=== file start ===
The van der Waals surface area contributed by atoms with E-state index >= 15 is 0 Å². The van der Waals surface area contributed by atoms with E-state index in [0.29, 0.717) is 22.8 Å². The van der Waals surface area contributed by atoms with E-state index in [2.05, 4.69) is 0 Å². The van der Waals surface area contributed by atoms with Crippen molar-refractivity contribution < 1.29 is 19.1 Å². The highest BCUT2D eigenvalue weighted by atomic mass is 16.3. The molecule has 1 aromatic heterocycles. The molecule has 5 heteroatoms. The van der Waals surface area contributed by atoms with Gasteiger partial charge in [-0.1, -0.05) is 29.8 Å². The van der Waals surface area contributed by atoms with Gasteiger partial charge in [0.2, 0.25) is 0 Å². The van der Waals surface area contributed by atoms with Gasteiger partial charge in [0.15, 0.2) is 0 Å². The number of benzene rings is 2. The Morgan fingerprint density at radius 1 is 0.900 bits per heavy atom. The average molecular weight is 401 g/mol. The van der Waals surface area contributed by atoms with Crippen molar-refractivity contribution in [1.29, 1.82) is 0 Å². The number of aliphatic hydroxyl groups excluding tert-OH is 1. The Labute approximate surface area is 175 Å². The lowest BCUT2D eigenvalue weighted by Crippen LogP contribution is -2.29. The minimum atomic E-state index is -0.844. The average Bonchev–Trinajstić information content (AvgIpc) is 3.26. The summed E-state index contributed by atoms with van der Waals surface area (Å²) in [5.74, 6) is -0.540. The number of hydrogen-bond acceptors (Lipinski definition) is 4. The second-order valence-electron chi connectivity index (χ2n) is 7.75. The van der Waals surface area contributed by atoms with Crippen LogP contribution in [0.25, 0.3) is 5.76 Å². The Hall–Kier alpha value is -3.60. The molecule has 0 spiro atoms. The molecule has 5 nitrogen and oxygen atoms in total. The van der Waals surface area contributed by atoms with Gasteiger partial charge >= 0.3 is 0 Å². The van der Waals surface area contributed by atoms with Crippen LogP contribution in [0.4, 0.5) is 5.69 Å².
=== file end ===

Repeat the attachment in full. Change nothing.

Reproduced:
The van der Waals surface area contributed by atoms with E-state index >= 15 is 0 Å². The van der Waals surface area contributed by atoms with E-state index in [0.29, 0.717) is 22.8 Å². The van der Waals surface area contributed by atoms with E-state index in [2.05, 4.69) is 0 Å². The van der Waals surface area contributed by atoms with Crippen molar-refractivity contribution < 1.29 is 19.1 Å². The highest BCUT2D eigenvalue weighted by atomic mass is 16.3. The molecule has 1 aromatic heterocycles. The molecule has 5 heteroatoms. The van der Waals surface area contributed by atoms with Gasteiger partial charge in [-0.1, -0.05) is 29.8 Å². The van der Waals surface area contributed by atoms with Gasteiger partial charge in [0.2, 0.25) is 0 Å². The van der Waals surface area contributed by atoms with Gasteiger partial charge in [0.15, 0.2) is 0 Å². The number of benzene rings is 2. The Morgan fingerprint density at radius 1 is 0.900 bits per heavy atom. The average molecular weight is 401 g/mol. The van der Waals surface area contributed by atoms with Crippen molar-refractivity contribution in [1.29, 1.82) is 0 Å². The number of aliphatic hydroxyl groups excluding tert-OH is 1. The Labute approximate surface area is 175 Å². The lowest BCUT2D eigenvalue weighted by Crippen LogP contribution is -2.29. The minimum atomic E-state index is -0.844. The average Bonchev–Trinajstić information content (AvgIpc) is 3.26. The summed E-state index contributed by atoms with van der Waals surface area (Å²) in [5.74, 6) is -0.540. The number of hydrogen-bond acceptors (Lipinski definition) is 4. The second-order valence-electron chi connectivity index (χ2n) is 7.75. The van der Waals surface area contributed by atoms with Crippen LogP contribution in [0.25, 0.3) is 5.76 Å². The Hall–Kier alpha value is -3.60. The molecule has 0 spiro atoms. The molecule has 5 nitrogen and oxygen atoms in total. The van der Waals surface area contributed by atoms with Gasteiger partial charge >= 0.3 is 0 Å². The van der Waals surface area contributed by atoms with Crippen LogP contribution in [0.4, 0.5) is 5.69 Å².